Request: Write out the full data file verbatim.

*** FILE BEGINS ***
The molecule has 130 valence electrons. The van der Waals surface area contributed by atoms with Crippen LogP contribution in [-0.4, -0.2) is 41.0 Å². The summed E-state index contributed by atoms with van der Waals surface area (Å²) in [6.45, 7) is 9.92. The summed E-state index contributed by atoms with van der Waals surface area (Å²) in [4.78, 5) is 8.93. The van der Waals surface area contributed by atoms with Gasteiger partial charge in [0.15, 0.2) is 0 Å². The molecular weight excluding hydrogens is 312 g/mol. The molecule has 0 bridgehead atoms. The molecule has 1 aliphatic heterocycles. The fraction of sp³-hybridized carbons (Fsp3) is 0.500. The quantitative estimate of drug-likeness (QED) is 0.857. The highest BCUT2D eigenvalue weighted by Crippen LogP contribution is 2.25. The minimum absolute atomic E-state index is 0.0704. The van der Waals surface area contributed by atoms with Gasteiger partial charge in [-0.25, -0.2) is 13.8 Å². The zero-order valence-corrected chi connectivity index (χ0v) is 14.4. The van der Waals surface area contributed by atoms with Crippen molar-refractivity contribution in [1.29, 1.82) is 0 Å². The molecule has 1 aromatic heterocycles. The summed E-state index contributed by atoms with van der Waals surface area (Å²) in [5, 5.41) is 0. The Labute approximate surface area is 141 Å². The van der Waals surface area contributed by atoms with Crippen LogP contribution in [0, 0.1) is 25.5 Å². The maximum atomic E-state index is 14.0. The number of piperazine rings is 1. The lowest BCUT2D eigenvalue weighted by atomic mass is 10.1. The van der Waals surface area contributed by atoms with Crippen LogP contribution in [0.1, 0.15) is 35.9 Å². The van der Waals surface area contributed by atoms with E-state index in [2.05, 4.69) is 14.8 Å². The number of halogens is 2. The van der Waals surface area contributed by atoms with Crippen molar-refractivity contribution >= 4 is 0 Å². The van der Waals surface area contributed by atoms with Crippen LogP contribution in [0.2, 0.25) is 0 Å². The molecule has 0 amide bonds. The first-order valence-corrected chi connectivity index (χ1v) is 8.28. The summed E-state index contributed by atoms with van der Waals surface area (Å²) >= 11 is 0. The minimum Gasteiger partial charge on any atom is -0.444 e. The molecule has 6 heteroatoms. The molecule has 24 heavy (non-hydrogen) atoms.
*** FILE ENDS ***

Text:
The molecule has 130 valence electrons. The van der Waals surface area contributed by atoms with Crippen LogP contribution in [-0.4, -0.2) is 41.0 Å². The summed E-state index contributed by atoms with van der Waals surface area (Å²) in [6.45, 7) is 9.92. The summed E-state index contributed by atoms with van der Waals surface area (Å²) in [4.78, 5) is 8.93. The van der Waals surface area contributed by atoms with Gasteiger partial charge in [0.15, 0.2) is 0 Å². The molecular weight excluding hydrogens is 312 g/mol. The molecule has 0 bridgehead atoms. The molecule has 1 aliphatic heterocycles. The fraction of sp³-hybridized carbons (Fsp3) is 0.500. The quantitative estimate of drug-likeness (QED) is 0.857. The highest BCUT2D eigenvalue weighted by Crippen LogP contribution is 2.25. The minimum absolute atomic E-state index is 0.0704. The van der Waals surface area contributed by atoms with Gasteiger partial charge in [-0.25, -0.2) is 13.8 Å². The zero-order valence-corrected chi connectivity index (χ0v) is 14.4. The van der Waals surface area contributed by atoms with Crippen molar-refractivity contribution in [1.29, 1.82) is 0 Å². The molecule has 1 aromatic heterocycles. The summed E-state index contributed by atoms with van der Waals surface area (Å²) in [5, 5.41) is 0. The Labute approximate surface area is 141 Å². The van der Waals surface area contributed by atoms with Crippen LogP contribution in [0, 0.1) is 25.5 Å². The maximum atomic E-state index is 14.0. The number of piperazine rings is 1. The lowest BCUT2D eigenvalue weighted by atomic mass is 10.1. The van der Waals surface area contributed by atoms with Crippen LogP contribution in [0.1, 0.15) is 35.9 Å². The van der Waals surface area contributed by atoms with E-state index in [2.05, 4.69) is 14.8 Å². The number of halogens is 2. The van der Waals surface area contributed by atoms with Crippen molar-refractivity contribution >= 4 is 0 Å². The van der Waals surface area contributed by atoms with Crippen LogP contribution in [0.2, 0.25) is 0 Å². The molecule has 0 amide bonds. The first-order valence-corrected chi connectivity index (χ1v) is 8.28. The summed E-state index contributed by atoms with van der Waals surface area (Å²) >= 11 is 0. The minimum Gasteiger partial charge on any atom is -0.444 e. The molecule has 6 heteroatoms. The molecule has 24 heavy (non-hydrogen) atoms.